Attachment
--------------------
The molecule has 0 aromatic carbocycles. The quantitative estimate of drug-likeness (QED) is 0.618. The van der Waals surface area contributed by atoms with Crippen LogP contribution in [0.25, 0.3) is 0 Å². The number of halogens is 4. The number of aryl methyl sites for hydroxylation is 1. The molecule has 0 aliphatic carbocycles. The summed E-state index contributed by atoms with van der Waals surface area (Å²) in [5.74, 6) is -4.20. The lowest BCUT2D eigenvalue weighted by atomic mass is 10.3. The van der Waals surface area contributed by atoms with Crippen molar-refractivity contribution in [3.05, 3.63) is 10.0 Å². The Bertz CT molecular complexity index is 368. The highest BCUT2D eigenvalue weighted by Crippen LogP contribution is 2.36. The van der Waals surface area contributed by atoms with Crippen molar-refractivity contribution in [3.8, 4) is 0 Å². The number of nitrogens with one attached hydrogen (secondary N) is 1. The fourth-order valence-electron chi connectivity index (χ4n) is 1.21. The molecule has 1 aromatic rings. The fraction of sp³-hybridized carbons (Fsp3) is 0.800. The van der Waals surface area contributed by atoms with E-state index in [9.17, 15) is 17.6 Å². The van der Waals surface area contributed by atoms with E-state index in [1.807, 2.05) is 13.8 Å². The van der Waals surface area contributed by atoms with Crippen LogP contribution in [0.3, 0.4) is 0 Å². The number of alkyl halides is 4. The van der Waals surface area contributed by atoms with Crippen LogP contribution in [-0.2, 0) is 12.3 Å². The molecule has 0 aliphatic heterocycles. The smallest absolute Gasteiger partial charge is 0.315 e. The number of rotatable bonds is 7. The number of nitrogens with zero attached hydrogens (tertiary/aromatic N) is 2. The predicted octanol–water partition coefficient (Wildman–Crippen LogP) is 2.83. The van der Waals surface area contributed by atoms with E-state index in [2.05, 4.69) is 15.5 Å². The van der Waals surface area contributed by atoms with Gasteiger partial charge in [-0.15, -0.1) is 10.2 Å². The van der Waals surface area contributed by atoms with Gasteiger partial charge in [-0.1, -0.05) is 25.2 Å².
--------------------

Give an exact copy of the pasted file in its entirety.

The molecule has 0 aromatic carbocycles. The quantitative estimate of drug-likeness (QED) is 0.618. The van der Waals surface area contributed by atoms with Crippen LogP contribution in [0.25, 0.3) is 0 Å². The number of halogens is 4. The number of aryl methyl sites for hydroxylation is 1. The molecule has 0 aliphatic carbocycles. The summed E-state index contributed by atoms with van der Waals surface area (Å²) in [5.74, 6) is -4.20. The lowest BCUT2D eigenvalue weighted by atomic mass is 10.3. The van der Waals surface area contributed by atoms with Crippen molar-refractivity contribution in [3.05, 3.63) is 10.0 Å². The Bertz CT molecular complexity index is 368. The highest BCUT2D eigenvalue weighted by Crippen LogP contribution is 2.36. The van der Waals surface area contributed by atoms with Crippen molar-refractivity contribution in [3.8, 4) is 0 Å². The number of nitrogens with one attached hydrogen (secondary N) is 1. The fourth-order valence-electron chi connectivity index (χ4n) is 1.21. The molecule has 1 aromatic rings. The fraction of sp³-hybridized carbons (Fsp3) is 0.800. The van der Waals surface area contributed by atoms with E-state index in [9.17, 15) is 17.6 Å². The van der Waals surface area contributed by atoms with E-state index in [1.807, 2.05) is 13.8 Å². The van der Waals surface area contributed by atoms with Crippen LogP contribution in [0.3, 0.4) is 0 Å². The number of alkyl halides is 4. The van der Waals surface area contributed by atoms with Crippen LogP contribution in [-0.2, 0) is 12.3 Å². The molecule has 0 aliphatic heterocycles. The smallest absolute Gasteiger partial charge is 0.315 e. The number of rotatable bonds is 7. The number of nitrogens with zero attached hydrogens (tertiary/aromatic N) is 2. The predicted octanol–water partition coefficient (Wildman–Crippen LogP) is 2.83. The van der Waals surface area contributed by atoms with E-state index in [2.05, 4.69) is 15.5 Å². The van der Waals surface area contributed by atoms with Gasteiger partial charge in [-0.15, -0.1) is 10.2 Å². The van der Waals surface area contributed by atoms with Gasteiger partial charge in [-0.1, -0.05) is 25.2 Å².